When your company is in a competitive niche, it’s often not enough to offer high-quality products and services. You also have to consider how customers perceive your business.

So what is customer perception, and why is it important to your business?

Customer perception refers to the consumer’s feelings about your brand. It encompasses all their beliefs, expectations, and experiences with the business and its products, whether positive or negative. It’s built from all the times they’ve interacted with the brand.

Call Center Employee

Why Is Perception Important in Business?

How customers perceive your business to a large extent determines whether they will buy from you, which in turn affects your bottom line.

If you foster a positive perception, consumers are more inclined to trust your business. But someone who forms a negative perception isn’t likely to continue purchasing your goods and services—they might even speak poorly of your business to others.

Being aware of customer perception helps your organization know what you’re doing right and what needs improvement. You’ll also have a better understanding of what motivates consumers to engage with your brand.

Factors Affecting Customer Perception

Several factors influence how customers think and feel about your business.

1. Customer Experiences

A customer’s personal experience with your business makes a lasting impression—no other factor will play as big a role in determining their perception of your brand. For instance, a first-time customer that enjoyed the product, the pricing, and your customer service would start forming a good opinion of your business from that experience alone.

2. Social Media & Reviews

Nowadays, more consumers do online research first before they come to a purchasing decision. They’ll typically check out:

  • Social media pages
  • Review sites
  • Forums
  • Videos
  • Your website

In addition to learning about your products, this research lets them find out how you engage with your audience and how your audience perceives you. This affects their opinion of your brand even before they experience your business firsthand.

3. Influencers

In marketing, influencers are people who have the power to affect their followers’ purchasing decisions. For example, someone may decide to buy your product because their favorite YouTuber or celebrity uses it too.

But influencers can also be regular people that the consumer knows personally and trusts their word. If a friend shares a bad experience they had with a business, this helps shape the customer’s perception—even if the customer themselves enjoyed their own experience.

4. Brand Values

A 2020 study by 5W Public Relations discovered that 83 percent of millennials prioritize buying from brands that share similar values with them. So if your organization holds fast to its values and advocacies, you attract like-minded consumers.

Suppose your company states that it supports sustainability. If your products or business practices aren’t sustainable, people might perceive your brand as hypocritical.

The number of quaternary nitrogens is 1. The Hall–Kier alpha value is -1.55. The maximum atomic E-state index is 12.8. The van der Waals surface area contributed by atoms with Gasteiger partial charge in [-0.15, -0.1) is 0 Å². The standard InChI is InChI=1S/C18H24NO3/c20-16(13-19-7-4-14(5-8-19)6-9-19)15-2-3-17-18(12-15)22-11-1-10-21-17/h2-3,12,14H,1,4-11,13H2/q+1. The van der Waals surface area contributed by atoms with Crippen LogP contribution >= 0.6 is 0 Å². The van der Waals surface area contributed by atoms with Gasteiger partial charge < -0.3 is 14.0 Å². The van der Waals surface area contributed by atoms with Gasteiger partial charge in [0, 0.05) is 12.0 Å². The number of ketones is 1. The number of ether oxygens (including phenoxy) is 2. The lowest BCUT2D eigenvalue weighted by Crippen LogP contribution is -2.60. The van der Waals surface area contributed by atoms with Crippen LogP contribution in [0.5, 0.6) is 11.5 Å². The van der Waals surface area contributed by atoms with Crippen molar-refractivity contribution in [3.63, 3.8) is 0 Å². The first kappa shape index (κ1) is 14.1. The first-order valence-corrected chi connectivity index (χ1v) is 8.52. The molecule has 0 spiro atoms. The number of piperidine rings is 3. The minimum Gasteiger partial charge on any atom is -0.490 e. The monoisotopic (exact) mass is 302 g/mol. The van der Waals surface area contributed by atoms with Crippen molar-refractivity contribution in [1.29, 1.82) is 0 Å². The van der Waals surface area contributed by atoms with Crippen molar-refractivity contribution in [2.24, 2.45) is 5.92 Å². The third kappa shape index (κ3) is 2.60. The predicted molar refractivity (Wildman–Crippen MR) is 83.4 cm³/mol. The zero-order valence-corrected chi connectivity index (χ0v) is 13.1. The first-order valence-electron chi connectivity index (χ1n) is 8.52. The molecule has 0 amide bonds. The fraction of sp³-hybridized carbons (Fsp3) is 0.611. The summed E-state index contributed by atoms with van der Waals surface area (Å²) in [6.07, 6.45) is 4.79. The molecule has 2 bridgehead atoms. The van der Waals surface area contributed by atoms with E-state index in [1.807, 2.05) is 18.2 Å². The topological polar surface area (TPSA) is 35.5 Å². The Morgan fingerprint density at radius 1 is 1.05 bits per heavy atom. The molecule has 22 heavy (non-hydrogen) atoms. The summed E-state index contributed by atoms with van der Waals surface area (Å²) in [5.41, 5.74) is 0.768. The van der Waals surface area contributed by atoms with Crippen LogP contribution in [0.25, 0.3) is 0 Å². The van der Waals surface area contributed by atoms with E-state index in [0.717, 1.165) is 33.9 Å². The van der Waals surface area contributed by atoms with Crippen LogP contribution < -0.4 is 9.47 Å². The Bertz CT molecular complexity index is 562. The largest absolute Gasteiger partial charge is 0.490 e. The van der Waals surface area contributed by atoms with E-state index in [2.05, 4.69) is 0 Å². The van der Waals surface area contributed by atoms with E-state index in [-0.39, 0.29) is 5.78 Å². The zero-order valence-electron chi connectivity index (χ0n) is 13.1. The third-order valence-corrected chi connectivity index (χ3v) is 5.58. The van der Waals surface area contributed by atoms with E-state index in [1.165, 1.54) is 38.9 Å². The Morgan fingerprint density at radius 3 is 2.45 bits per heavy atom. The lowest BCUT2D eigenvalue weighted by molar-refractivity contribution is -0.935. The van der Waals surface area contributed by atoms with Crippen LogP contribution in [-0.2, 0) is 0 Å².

How Do You Build Perception?

So how do you manage brand perception and put your company in a better light? Here are some steps to help improve your customer’s perception of you.

1. Collect & Respond to Feedback

Collecting feedback helps your company know if your products or services meet your customer’s needs or if there’s still room for improvement. But the majority of consumers perceive brands more positively if they respond and act on the feedback provided. It helps people know that you do value your customer’s input.

2. Act in the Customer’s Best Interest

Each member of the organization plays a role in how consumers view your brand. You’ll need to pay close attention to how you treat your customers and ensure that they’re having a positive experience.

One of the best ways to do this is by building a workplace culture that lets your employees do better for the customers. For instance, you can:

  • Provide training opportunities so your employees can improve their skills
  • Offer benefits and incentives to avoid disgruntled staff

As a business owner, you should act in your customer’s best interests, such as responding to complaints promptly and offering to make amends when appropriate. It sets an example for the rest of the workplace to follow.

By treating your employees well, they’ll take good care of your customers too—and improve customer perception along the way.

3. Aim for Consistency

As much as possible, strive to make every experience one that reflects the core values your brand adheres to. For example, if your company values include transparency, then make sure you aren’t hiding fees from your customers. If you advocate for vegan products, your own goods shouldn’t harm any animals during production.

By consistently acting according to company values, you can help each customer build a positive perception of the business.

Customer Perception Matters

Knowing what customer perception is and why it’s important is key to building relationships with your customers and improving how the general public sees your brand. With it, you can create better products and build a more successful organization.